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From: Tim Cross <theophilusx@gmail.com>
To: Ihor Radchenko <yantar92@gmail.com>
Cc: emacs-orgmode@gnu.org
Subject: Re: Extend the existing alternative set of key bindings for terminals (was: Second Ctl in keychord not detected)
Date: Tue, 25 Jan 2022 19:51:15 +1100	[thread overview]
Message-ID: <87ee4wdufr.fsf@gmail.com> (raw)
In-Reply-To: <874k5tkym6.fsf@localhost>

Ihor Radchenko <yantar92@gmail.com> writes:

> Tim Cross <theophilusx@gmail.com> writes:
>> Ihor Radchenko <yantar92@gmail.com> writes:
>>> Also, it appears to me that we may keep losing terminal-incompatible
>>> keys in future unless we provide some mechanisms to check terminal
>>> compatibility automatically. Any ideas?
>> No ideas on this. Problem being I don't think there is anything like a
>> terminfo service which will tell you about what capabilities/bindings a
>> terminal emulator has.
>> Just some thoughts on this -
>> I fear any such attempt is likely to end up in a game of 'wack-a-mole'.
>> While it makes some sense to provide alternative key bindings for Emacs
>> running under the GNU Linux console, especially given the limitations
>> under the console are well defined and constant, I'm not sure
>> we can provide reliable solutions or tests for different terminal
>> emulators (which will often 'reserve' various key bindings for their own
>> use. This is especially true for more advanced terminal emulators like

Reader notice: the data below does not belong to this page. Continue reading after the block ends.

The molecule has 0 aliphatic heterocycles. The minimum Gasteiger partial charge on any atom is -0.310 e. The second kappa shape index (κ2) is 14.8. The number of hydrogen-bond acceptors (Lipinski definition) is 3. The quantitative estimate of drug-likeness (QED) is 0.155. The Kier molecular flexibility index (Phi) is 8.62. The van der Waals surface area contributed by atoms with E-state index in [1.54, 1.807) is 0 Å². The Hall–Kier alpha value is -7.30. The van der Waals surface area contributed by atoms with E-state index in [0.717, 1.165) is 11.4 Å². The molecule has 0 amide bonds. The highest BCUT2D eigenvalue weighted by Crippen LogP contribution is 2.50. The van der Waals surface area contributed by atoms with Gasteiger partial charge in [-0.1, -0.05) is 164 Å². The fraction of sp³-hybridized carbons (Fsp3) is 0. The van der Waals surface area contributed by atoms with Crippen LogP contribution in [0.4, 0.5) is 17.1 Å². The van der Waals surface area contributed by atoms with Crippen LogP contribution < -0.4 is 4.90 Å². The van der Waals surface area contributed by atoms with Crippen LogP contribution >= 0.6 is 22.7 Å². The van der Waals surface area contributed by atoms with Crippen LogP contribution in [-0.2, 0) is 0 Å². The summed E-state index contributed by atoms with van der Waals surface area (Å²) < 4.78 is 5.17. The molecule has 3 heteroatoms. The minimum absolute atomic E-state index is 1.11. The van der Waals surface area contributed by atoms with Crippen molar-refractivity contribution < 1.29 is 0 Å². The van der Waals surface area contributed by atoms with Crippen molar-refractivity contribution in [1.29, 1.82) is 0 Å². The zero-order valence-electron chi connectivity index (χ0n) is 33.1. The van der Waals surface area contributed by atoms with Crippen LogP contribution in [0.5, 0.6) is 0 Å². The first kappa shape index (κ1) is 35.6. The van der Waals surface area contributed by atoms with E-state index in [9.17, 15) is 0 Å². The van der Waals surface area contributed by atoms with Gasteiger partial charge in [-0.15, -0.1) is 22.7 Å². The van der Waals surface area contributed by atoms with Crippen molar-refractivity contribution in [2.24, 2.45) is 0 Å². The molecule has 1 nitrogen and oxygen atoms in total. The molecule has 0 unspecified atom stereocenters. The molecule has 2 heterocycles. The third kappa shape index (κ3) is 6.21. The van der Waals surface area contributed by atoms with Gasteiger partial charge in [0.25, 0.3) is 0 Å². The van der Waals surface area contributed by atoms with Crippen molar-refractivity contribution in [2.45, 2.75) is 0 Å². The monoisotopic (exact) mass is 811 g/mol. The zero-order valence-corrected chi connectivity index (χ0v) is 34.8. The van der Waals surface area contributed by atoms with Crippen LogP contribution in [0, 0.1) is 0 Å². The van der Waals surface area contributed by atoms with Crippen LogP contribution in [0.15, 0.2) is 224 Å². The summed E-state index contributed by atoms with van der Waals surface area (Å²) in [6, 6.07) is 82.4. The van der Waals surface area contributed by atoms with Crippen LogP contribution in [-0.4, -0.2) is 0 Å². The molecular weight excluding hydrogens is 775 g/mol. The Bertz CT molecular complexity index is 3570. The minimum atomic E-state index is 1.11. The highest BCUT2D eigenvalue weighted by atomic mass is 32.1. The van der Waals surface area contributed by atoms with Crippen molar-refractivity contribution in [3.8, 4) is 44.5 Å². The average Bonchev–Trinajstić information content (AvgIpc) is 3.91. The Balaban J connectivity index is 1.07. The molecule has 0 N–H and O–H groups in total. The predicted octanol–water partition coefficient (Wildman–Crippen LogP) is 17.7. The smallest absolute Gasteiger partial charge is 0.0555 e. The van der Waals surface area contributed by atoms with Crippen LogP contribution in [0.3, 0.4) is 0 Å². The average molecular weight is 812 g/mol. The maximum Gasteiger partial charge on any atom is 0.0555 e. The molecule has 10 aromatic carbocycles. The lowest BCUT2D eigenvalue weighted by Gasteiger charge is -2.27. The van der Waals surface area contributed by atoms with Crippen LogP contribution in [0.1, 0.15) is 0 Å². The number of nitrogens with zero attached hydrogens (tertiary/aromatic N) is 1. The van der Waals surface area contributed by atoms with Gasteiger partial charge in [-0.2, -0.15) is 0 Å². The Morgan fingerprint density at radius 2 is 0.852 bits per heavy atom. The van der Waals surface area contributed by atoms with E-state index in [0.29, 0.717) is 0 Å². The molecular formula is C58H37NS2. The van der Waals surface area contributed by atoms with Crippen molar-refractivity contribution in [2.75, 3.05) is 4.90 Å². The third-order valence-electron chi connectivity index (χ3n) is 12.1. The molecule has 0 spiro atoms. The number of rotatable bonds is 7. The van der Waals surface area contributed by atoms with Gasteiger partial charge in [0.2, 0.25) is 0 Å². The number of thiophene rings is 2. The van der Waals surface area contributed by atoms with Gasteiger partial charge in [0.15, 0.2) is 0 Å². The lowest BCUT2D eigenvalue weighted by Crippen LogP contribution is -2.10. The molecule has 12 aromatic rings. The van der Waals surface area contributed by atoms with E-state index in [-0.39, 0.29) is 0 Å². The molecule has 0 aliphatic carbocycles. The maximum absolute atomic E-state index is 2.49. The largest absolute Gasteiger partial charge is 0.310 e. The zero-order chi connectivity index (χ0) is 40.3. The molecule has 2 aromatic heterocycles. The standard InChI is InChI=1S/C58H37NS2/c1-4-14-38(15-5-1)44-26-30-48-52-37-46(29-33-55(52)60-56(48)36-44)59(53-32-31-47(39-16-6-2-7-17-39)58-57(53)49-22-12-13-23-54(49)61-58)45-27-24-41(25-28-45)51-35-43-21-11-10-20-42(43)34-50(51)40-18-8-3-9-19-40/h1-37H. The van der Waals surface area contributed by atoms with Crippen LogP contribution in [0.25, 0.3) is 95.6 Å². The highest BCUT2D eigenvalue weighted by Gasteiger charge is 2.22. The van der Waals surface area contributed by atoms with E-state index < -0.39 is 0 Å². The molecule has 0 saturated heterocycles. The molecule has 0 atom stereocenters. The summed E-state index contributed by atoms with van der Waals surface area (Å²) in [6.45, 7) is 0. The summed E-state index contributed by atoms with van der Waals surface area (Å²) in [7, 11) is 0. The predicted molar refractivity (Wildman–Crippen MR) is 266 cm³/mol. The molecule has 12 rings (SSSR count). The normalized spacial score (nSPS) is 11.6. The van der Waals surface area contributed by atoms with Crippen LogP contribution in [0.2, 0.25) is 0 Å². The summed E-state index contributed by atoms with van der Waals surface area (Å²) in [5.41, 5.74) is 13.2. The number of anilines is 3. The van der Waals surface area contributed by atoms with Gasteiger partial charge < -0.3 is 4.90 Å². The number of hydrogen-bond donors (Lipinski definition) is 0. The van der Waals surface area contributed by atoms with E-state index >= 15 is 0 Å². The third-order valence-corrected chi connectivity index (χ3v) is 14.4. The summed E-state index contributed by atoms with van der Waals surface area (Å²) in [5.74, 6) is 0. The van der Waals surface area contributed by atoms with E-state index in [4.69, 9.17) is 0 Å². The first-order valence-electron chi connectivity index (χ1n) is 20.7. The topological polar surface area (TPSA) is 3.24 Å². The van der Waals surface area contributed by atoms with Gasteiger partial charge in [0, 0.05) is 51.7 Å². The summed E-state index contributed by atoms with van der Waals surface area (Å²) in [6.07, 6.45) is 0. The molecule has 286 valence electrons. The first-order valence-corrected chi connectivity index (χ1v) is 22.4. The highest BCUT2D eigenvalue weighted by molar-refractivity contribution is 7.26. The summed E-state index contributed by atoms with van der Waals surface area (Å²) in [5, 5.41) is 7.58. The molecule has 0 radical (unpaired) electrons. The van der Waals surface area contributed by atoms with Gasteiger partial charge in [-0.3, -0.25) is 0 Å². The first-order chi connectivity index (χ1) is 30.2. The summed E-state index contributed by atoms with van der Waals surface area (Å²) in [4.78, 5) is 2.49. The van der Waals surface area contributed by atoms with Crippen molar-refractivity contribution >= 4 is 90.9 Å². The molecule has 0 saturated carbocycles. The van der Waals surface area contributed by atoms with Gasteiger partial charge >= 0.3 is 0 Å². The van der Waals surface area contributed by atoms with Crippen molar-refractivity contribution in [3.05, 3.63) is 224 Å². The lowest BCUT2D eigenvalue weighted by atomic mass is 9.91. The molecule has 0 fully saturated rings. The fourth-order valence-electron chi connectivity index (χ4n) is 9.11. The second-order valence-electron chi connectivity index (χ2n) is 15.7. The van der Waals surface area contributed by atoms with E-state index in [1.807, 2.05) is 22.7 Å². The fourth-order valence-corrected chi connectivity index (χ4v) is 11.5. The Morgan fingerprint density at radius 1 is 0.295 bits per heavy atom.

>> tmux.
> We cannot even handle GNU Linux console now. Technically, man 5 terminfo
> describes all the details on how to obtain terminal specs, but I am not
> sure how to extract useful information for key binding purposes. Can we
> do it programatically?

I probably wasn't clear enough in what I was trying to explain/suggest.
I'll try to clarify.

I think there are two different issues at play here. Key binding
limitations in the Linux console and key handling in different terminal
emulators. The first is fundamentally a limitation in the low level
kernel terminal driver and not much which can be done except choose
alternative key bindings when running under the linux console. The
second is more about limitations within the specific terminal emulator
program. Some emulators handle this better than others and it will be
near impossible to find key bindings which will work across all
different terminal emulators unless we restrict which key bindings we
use to a much smaller subset, which will inevitably mean many difficult
to use or less convenient bindings. This will just make everyone,
including those using more capable terminal emulators, suffer less
convenient key bindings and key bindings which are significantly
different from those used when running native window/GUI version. It
would make switching between GUI versions and terminal versions of Emacs
even less convenient. 

As an example, on my Ubuntu 21.10 system, when running Emacs under the
Linux console, C-c C-, completely fails. In fact,if you try to do